The amount of money that the biopharma sector invests in research and development (R&D) continues to rise. Innovation certainly does not come cheap; it requires that companies developing breakthrough medicines have deep pockets as they need to invest up to $2.5 billion over a 10- to 15-year period in order to bring a new therapy to the marketplace, according to the most recent analysis by the Tufts Center for the Study of Drug Development of the average cost to develop and gain marketing approval for a new drug. This not insignificant investment also factors in to the high attrition rate biopharma companies face for their R&D endeavors, where it has been estimated about 88 percent of all candidate compounds entering phase I development fail at that point or at some later stage during the clinical trials process.

While the pressure is on companies to try to ameliorate those costs through increased efficiencies, the amount of money invested in R&D continues to rise. An in-depth analysis by BioWorld Insight of the third quarter financial reports of 130 of the leading public biopharmaceutical companies by market cap found that they invested approximately 6 percent more in R&D during 2017 than they did in the comparable period in 2016. These companies collectively spent a combined total of $26 billion on research and development year-to-date compared to $24.3 billion in the comparable period last year.

R&D investing

The top 20 R&D spenders during 2017, as a group, maintained the average investments in R&D over their 2016 expenses for the same period. (See Top 20 biopharmaceutical companies by R&D spending, right.)

In terms of total expenditures, Celgene Corp., the third largest biopharmaceutical company by market cap, was the leading spender with almost $3.2 billion devoted to R&D so far this year.

However, this total was a drop of about 5 percent compared to the amount it spent last year. In its 10-K filing for the third quarter the company reported that its research and development expenses decreased by $306 million to $1.3 billion for the three-month period ended Sept. 30, 2017 compared to the three-month period ended Sept. 30, 2016. The decrease was attributed to $623 million of R&D asset acquisition expense incurred in the prior year, partially offset by an increase of $266 million in expenses related to collaboration arrangements.

Contributing to this amount, Summit, N.J.-based Celgene paid $263 million to in-license the candidate, BGB-A317, a PD-1 inhibitor developed by Beijing-based Beigene Ltd. As part of the deal, Celgene is also investing about $150 million in Beigene, taking about a 6 percent stake in the company and pledging to collaborate with it on up to eight registrational studies for the candidate in solid tumors, including studies currently being planned by Beigene. (See BioWorld, July 12, 2017.)

Although Foster City, Calif.-based Gilead Sciences Inc. ranked second in terms of total R&D spending, at $2.6 billion in the nine months period of this year, this amount was a significant 33 percent drop from what the company spent in the same period last year. The company said the fall was primarily due to the 2016 impacts of a $200 million milestone expense associated with Nimbus Apollo Inc. and a $117 million impairment charge related to in-process R&D.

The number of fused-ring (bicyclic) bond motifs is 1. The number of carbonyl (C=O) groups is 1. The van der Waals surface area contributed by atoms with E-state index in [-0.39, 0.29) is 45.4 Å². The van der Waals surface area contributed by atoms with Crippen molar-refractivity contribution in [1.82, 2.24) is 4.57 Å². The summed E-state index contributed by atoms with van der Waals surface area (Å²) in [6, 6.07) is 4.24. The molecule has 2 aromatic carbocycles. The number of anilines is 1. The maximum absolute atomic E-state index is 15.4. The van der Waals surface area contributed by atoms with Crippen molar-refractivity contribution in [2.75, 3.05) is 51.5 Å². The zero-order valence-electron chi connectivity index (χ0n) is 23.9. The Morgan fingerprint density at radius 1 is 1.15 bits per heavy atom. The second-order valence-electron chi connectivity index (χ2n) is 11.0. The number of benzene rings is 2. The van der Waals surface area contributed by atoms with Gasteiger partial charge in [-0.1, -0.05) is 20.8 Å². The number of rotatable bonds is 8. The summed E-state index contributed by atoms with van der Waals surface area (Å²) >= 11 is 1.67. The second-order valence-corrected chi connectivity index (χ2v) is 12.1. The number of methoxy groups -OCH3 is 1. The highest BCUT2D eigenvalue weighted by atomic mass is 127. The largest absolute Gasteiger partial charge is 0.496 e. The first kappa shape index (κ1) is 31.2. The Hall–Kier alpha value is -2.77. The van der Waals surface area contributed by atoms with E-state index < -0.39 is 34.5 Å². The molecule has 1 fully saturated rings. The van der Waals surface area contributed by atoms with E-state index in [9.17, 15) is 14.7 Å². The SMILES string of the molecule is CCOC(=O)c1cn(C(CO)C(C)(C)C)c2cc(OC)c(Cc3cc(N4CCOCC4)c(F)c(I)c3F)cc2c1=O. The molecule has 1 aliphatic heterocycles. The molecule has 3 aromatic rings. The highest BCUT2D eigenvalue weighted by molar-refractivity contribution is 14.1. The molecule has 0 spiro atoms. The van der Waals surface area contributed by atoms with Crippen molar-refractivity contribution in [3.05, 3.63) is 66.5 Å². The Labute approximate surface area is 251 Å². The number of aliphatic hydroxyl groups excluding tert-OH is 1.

Interestingly, Amgen Inc. also recorded an almost 9 percent reduction in R&D spending at $2.5 billion. This decrease was, the company explained, driven by lower external business development expense and lower spending required to support certain later-stage clinical programs.

Increasing the pace

Among the top four biopharma companies, only Biogen Inc. reported a 16 percent increase in R&D spending in 2017, attributed to milestone and upfront expenses, partially offset by decreased costs incurred in connection with their marketed products and late stage and research and discovery programs.

Dublin-based Horizon Pharma plc took the top honors for the percentage increase in research and development expenses, which rose $157.3 million to $194.1 million during the nine months ended Sept. 30, 2017, from $36.8 million during the nine months ended Sept. 30, 2016.

In its 10-Q filing the company noted that "the increase was primarily attributable to $147.7 million related to the acquisition of River Vision Development Corp."

The transaction brought in-house River Vision's development-stage medicine teprotumumab (RV001), a fully human monoclonal antibody currently in development for thyroid eye disease, a rare, autoimmune inflammatory disorder.

Under the terms of the agreement, Horizon Pharma made an upfront cash payment of $145 million, with potential future milestone and earn-out payments contingent on the satisfaction of certain regulatory milestones and sales thresholds.

Horizon said it anticipates a potential peak annual U.S. sales opportunity for teprotumumab, if approved, in excess of $250 million.

Incyte Corp., of Wilmington, Del., was also a big R&D spender – doubling its research and development expenses this year to $879 million as compared to $420 million for the same period in 2016. The company said that this was as a result of expanding their clinical portfolio as well as upfront and milestone expenses of $209 million related to collaboration and license agreements.

Replenishing cash

With the costs of R&D continually rising, companies need significant cash resources to help keep their innovation engines ticking. Public biopharma companies appear to have had no problem in replenishing their bank balances so far this year with, according to BioWorld data, a whopping $27.2 billion raised through public offerings. This amount represents a 53 percent increase over the 17.4 billion raised at this point last year. 

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